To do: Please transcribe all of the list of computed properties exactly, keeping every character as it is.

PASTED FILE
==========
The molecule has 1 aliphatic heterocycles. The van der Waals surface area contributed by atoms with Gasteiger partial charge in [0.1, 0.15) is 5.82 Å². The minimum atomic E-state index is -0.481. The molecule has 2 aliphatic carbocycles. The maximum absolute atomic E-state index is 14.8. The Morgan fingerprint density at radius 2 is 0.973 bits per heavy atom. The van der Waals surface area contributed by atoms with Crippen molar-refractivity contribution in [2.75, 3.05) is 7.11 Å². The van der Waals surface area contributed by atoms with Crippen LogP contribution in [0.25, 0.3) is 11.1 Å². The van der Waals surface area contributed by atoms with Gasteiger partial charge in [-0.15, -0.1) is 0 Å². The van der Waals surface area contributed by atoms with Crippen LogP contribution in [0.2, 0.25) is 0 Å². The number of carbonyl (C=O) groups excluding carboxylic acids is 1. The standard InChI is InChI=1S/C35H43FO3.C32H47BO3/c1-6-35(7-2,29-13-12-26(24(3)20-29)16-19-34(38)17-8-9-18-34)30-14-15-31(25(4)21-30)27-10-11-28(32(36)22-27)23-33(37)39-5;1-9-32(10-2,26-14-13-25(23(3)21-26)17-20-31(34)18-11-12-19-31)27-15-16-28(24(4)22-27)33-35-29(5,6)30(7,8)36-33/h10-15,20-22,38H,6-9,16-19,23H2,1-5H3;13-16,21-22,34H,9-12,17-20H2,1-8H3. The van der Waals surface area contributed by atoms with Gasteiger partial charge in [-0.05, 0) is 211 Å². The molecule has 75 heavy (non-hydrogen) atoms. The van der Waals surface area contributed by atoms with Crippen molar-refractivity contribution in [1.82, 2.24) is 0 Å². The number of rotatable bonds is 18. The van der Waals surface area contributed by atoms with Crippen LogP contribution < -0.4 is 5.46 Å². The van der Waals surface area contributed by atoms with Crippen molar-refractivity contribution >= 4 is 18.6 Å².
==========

The molecule has 1 aliphatic heterocycles. The van der Waals surface area contributed by atoms with Gasteiger partial charge in [0.1, 0.15) is 5.82 Å². The minimum atomic E-state index is -0.481. The molecule has 2 aliphatic carbocycles. The maximum absolute atomic E-state index is 14.8. The Morgan fingerprint density at radius 2 is 0.973 bits per heavy atom. The van der Waals surface area contributed by atoms with Crippen molar-refractivity contribution in [2.75, 3.05) is 7.11 Å². The van der Waals surface area contributed by atoms with Crippen LogP contribution in [0.25, 0.3) is 11.1 Å². The van der Waals surface area contributed by atoms with Gasteiger partial charge in [-0.15, -0.1) is 0 Å². The van der Waals surface area contributed by atoms with Crippen LogP contribution in [0.2, 0.25) is 0 Å². The number of carbonyl (C=O) groups excluding carboxylic acids is 1. The standard InChI is InChI=1S/C35H43FO3.C32H47BO3/c1-6-35(7-2,29-13-12-26(24(3)20-29)16-19-34(38)17-8-9-18-34)30-14-15-31(25(4)21-30)27-10-11-28(32(36)22-27)23-33(37)39-5;1-9-32(10-2,26-14-13-25(23(3)21-26)17-20-31(34)18-11-12-19-31)27-15-16-28(24(4)22-27)33-35-29(5,6)30(7,8)36-33/h10-15,20-22,38H,6-9,16-19,23H2,1-5H3;13-16,21-22,34H,9-12,17-20H2,1-8H3. The van der Waals surface area contributed by atoms with Gasteiger partial charge in [-0.05, 0) is 211 Å². The molecule has 75 heavy (non-hydrogen) atoms. The van der Waals surface area contributed by atoms with Crippen molar-refractivity contribution in [1.82, 2.24) is 0 Å². The number of rotatable bonds is 18. The van der Waals surface area contributed by atoms with Crippen LogP contribution < -0.4 is 5.46 Å². The van der Waals surface area contributed by atoms with Crippen molar-refractivity contribution >= 4 is 18.6 Å².